2. Grow your own food. Growing your own food will really make you appreciate and enjoy your food on another level. This is actually something that I’m working on right now. Growing your food allows you to control the process and ensure that it’s truly organically grown. You don’t need to have a lot of space as you can even grow produce in raised beds on a deck (that’s what I’m doing) or in pots. Make sure that you start with non-GMO (genetically modified) seeds and organic soil. You can buy non-GMO seeds from Southern Exposure. If you don’t want to grow produce in your own backyard or on your deck, you can purchase a community plot to grow your food. They even have organic plots that already have organic soil. If you’ve never grown your own food, you might want to start with herbs because they’re easier to grow.
3. Buy local. If all else fails, buy local. A number of natural food stores these days tell you which farms the produce comes from. Not only does buying local ensure that you’re getting produce that is farm fresh, but you’re also saving the environment because there will be much less pollution emitted into the atmosphere to get the produce to your supermarket.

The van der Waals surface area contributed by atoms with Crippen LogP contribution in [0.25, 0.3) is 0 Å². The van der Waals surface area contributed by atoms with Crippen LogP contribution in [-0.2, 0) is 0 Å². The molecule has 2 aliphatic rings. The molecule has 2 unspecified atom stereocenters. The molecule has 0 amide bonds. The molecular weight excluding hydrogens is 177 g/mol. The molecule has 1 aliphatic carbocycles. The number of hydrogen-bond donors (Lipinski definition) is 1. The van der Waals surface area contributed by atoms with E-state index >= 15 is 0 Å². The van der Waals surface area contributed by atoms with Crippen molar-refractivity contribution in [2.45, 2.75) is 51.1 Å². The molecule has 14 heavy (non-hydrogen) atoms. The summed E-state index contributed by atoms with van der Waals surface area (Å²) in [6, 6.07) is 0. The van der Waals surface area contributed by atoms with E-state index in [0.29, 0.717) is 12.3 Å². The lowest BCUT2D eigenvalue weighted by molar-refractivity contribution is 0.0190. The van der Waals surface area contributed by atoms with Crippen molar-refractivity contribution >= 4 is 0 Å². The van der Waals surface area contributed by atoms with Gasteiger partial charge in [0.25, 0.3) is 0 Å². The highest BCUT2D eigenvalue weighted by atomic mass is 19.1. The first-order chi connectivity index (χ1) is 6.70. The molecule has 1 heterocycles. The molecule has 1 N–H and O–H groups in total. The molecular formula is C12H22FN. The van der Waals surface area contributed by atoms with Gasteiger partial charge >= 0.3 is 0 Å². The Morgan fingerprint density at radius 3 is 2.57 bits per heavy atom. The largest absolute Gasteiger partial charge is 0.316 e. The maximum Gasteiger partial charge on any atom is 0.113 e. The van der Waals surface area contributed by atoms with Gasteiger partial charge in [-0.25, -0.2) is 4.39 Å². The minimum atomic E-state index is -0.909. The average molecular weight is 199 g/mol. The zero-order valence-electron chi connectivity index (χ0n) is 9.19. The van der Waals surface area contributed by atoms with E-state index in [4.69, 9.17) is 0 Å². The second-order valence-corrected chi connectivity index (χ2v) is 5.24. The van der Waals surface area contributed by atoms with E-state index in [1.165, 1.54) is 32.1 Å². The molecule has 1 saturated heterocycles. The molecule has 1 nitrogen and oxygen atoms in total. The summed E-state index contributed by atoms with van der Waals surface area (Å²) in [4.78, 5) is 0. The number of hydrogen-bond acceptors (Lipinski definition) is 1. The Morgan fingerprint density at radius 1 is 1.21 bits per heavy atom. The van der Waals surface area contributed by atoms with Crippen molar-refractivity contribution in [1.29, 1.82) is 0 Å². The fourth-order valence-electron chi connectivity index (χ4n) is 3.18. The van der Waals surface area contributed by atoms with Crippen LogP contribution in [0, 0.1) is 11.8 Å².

Now that I’ve visited a farm, shopping at the supermarket is a challenge, but whenever I do, I buy organic produce that is locally grown to make sure that I’m getting the best version of farm fresh food each time.
Now it’s your turn. I want to know four things: (1) Have you ever been to a food farm? (2) Do you visit farmer’s markets? (3) Have you grown your own food? (4) If you have eaten farm fresh food, can you taste the difference? Let me know in the comments below.
Great tips, AmiCietta. Happy to say I do all of these things and they are easier than people might realize. Plus, the local farmers market is a great place to run into friends and neighbors and meet other health-conscious people!
Thanks! Wow, glad to hear that Chara! It’s always great to meet like minded people and you’re right, the farmer’s market is a perfect place to do just that. I’ve also found that health conscious people are typically friendlier
I love Founding Farmers! I have been to a farm before but it’s been a while. I know they have several farms in VA and MD. Thanks to this post I think I will look into going to one again soon! I also intend to do a small garden at home too for some herbs and limited veggies. Can’t wait to hear more about your gardening success. Great ideas here! Thank for sharing.
You’re most welcome I’m happy to hear that this article has inspired you. I’m starting with tomatoes! I’ll keep you updated as to how it goes.